This new regulation specifies an offence for a person passing through a LAGs screening point and the person is not an exempt person and the person has a LAG product in his or her possession and the LAG product is not in a sealed LAGs bag.  The maximum penalty for this offence is 20 penalty units.

 

Regulation 4.22H – Offence – more than one LAGs bag

Subregulation (1)

This new subregulation specifies an offence for a person passing through a LAGs screening point and the person is not an exempt person; and the person has more than one LAGs bag in their possession, unless they are carrying the bag on behalf of an infirm person or child.

 

Subregulation (2)

This new subregulation defines a care bag in relation to a person being 1 LAGs bag containing LAG products that are in LAGs containers for use by, or for the care of an infirm person or child who the person is accompanying through a LAGs screening point.  The maximum penalty for this offence is 20 penalty units.

 

Regulation 4.22I – Things to be detected by screening

This new regulation specifies that LAGs products are to be detected by screening at a LAGs screening point unless it is not technically possible to do so.

 

Regulation 4.22J – Dealing with LAG product surrendered during screening

This new regulation specifies that a screening authority must put in place appropriate procedures to ensure that LAG products surrendered as a result of screening are destroyed.  Screening authorities must also ensure that where a law applies to the destruction of LAG products that these products are destroyed in accordance with the applicable law.  A LAG product surrendered under this subregulation must be handled and destroyed in accordance with the procedures under the regulation.  The maximum penalty for this offence is 50 penalty units.

 

Regulation 4.22K – Offence - preventing destruction of surrendered LAG product

This new regulation specifies a person commits an offence if the screening authority has put in place procedures for the destruction of LAG products, the product has been surrendered as a result of screening and the person prevents the destruction.  This new subregulation will ensure that all LAG products surrendered as a result of screening are destroyed.  The maximum penalty for this offence is 20 penalty units.

 

Regulation 4.22L – Offence - not screening passengers before boarding

This new regulation specifies an offence for a screening authority where an international air service operates from the airport and the screening authority has not put in place reasonable measures to ensure that persons who pass through the LAGs screening point have been screened. The maximum penalty for this offence is 50 penalty units.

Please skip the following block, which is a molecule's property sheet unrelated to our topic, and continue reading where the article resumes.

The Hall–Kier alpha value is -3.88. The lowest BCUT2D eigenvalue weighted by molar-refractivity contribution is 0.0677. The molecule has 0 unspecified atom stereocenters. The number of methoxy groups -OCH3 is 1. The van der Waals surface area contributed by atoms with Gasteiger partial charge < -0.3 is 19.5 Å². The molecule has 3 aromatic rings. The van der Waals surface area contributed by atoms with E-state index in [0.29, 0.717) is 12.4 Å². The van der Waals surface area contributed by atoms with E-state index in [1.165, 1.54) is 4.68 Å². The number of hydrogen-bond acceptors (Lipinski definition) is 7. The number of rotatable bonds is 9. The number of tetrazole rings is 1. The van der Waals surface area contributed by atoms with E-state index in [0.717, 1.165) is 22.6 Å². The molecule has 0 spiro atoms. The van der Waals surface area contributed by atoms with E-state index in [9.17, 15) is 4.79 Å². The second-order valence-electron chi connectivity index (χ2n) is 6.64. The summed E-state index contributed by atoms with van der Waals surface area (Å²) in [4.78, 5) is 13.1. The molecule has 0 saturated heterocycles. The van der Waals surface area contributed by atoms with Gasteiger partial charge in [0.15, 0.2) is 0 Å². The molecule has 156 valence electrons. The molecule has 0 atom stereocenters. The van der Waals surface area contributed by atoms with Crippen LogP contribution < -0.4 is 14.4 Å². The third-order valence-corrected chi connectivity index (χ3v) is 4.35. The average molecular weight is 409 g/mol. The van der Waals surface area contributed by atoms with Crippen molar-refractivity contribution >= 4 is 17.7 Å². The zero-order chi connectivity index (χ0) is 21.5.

Regulation 4.22M – Offence - not preventing entry to a LAGs cleared area

Sub regulation (1)

This new subregulation specifies an offence for a screening authority where an international air service operates from the airport and the screening authority has not put in place reasonable measures to prevent entry into the cleared area without being screened unless the person is an exempt person, where the sterile area is the same as the LAGs cleared area the person is permitted under regulation 4.11 to enter the sterile area without being screened, or the person has entered the sterile area from an airside area of the airport after disembarking from a LAGs screened air service.

 

Sub regulation (2)

This new subregulation defines a LAGs screened air service to be: an aircraft that departed from a place inside Australia, and only carried passengers that were screened for LAG products before boarding the service. The maximum penalty for this offence is 50 penalty units.

 

Regulation 4.22N – Offence – not screening for LAG products

This new regulation specifies an offence for a screening authority where an international air service operates from the airport and the screening authority has not put in place appropriate procedures to ensure that a person does not carry a LAG product through the LAGs screening point unless they are an exempt person, or the LAG product is in a LAGs container in a sealed LAGs bag.  The maximum penalty for this offence is 50 penalty units.

 

Regulation 4.22O – Offence not screening for more than 1 LAGs bag

Subregulation (1)

This new subregulation specifies an offence for a screening authority where an international air service operates from the airport and the screening authority has not put in place appropriate procedures to ensure that a person does not carry more than 1 LAGs bag unless permitted to do so under these regulations.

 

Subregulation (2)

This new subregulation specifies that subregulation (1) is an offence of strict liability.

 

Subregulation (3)

This new subregulation defines a care bag in relation to a person being 1 LAGs bag containing LAG products that are in LAGs containers for use by, or for the care of an infirm person or child who the person is accompanying through a LAGs screening point.  The maximum penalty for this offence is 20 penalty units.

 

Regulation 4.22P – Offence – sign at LAGs screening point

This new regulation specifies the sign which must be posted at the LAGs screening point. The maximum penalty for this offence is 50 penalty units.

 

Regulation 4.22Q – Notices

This new regulation provides that for subsection 44(3) of the Act, the Secretary may by written notice specify that a thing or class of things is not taken to be a LAG product.  This notice making power may apply to a thing, a class of things carried by a particular person or class of persons or that is taken on a particular flight.